The beginning of a new year is usually a good time to reflect on the past in order to make certain resolutions about the coming one. In investing, future success can have little to do with what has worked well in the past. Trying to predict short-term market movements is also generally an investment strategy that can lead you to financial ruin. Keeping these perspectives in mind, below are five of the dumbest things you can do with your money in 2012.
Lately, it has been en vogue to consider volatility its own asset class. Trading volatility has become possible through vehicles based off the Chicago Board Options Exchange Market Volatility Index, or VIX for short. A range of exchange-traded funds (ETFs) have been created so that investors can make bets on the extent to which the market bounces up and down. There are even ETFs that let investors gain twice the exposure to market volatility, which can be used to make bets on both advances and declines in the market.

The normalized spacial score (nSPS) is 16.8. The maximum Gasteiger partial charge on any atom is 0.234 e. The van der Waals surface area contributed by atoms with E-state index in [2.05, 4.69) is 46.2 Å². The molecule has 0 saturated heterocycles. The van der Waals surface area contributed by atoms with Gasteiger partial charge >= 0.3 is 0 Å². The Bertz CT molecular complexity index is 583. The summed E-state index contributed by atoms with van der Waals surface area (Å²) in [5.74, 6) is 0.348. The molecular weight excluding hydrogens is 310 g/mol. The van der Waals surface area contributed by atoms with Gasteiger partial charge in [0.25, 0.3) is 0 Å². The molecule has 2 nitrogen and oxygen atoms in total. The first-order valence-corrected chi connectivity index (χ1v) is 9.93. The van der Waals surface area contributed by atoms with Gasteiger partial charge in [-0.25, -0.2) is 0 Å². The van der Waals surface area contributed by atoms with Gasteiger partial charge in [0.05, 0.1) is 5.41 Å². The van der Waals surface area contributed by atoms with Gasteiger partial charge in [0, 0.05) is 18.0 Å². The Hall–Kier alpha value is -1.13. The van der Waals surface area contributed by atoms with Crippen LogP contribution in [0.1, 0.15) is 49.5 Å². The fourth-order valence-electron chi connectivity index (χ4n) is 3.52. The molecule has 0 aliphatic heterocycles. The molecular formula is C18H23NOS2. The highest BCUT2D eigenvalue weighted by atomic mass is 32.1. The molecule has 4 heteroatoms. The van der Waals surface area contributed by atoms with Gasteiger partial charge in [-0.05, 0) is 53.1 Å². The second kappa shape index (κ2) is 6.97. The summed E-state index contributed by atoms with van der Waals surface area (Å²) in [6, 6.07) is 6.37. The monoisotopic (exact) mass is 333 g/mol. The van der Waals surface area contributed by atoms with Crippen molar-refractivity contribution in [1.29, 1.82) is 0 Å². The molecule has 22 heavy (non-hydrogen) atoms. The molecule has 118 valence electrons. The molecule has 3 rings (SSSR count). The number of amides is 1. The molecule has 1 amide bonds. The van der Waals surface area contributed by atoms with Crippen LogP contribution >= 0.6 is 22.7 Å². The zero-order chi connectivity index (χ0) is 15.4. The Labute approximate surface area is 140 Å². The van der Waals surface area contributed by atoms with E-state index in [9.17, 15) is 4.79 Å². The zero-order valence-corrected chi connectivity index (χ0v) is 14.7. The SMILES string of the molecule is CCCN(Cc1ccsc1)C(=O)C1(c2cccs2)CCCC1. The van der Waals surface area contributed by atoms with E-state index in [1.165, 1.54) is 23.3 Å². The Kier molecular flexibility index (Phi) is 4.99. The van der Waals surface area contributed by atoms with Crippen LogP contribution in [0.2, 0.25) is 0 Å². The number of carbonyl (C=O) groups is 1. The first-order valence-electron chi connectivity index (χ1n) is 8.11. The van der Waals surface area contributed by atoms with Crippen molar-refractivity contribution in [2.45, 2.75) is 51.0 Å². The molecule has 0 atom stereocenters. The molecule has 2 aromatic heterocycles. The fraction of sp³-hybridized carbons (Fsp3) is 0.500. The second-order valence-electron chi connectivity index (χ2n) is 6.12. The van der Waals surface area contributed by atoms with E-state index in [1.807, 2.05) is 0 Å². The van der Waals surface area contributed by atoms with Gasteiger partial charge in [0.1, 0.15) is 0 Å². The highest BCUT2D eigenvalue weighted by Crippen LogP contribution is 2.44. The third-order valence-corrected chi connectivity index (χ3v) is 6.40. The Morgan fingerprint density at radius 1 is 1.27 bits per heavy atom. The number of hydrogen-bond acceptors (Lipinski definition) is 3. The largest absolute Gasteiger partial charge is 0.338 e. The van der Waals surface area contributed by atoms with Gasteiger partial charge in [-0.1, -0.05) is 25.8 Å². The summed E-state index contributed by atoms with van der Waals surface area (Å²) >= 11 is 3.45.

The problem, as with most short-term strategies, is developing a compelling trading strategy capable of predicting market volatility. Trading VIX-related indexes may make sense for hedging near-term market fluctuations, but there is simply not going to be any way to predict market moves with any certainty. Major inflection points in the market are missed by the best investors and include the credit crisis, flash crash and latest concerns over sovereign debt levels in Europe. Without a crystal ball, speculating on future market volatility has to be one of the dumbest things investors can do with their money. (To learn more on volatility, read A Simplified Approach To Calculating Volatility.)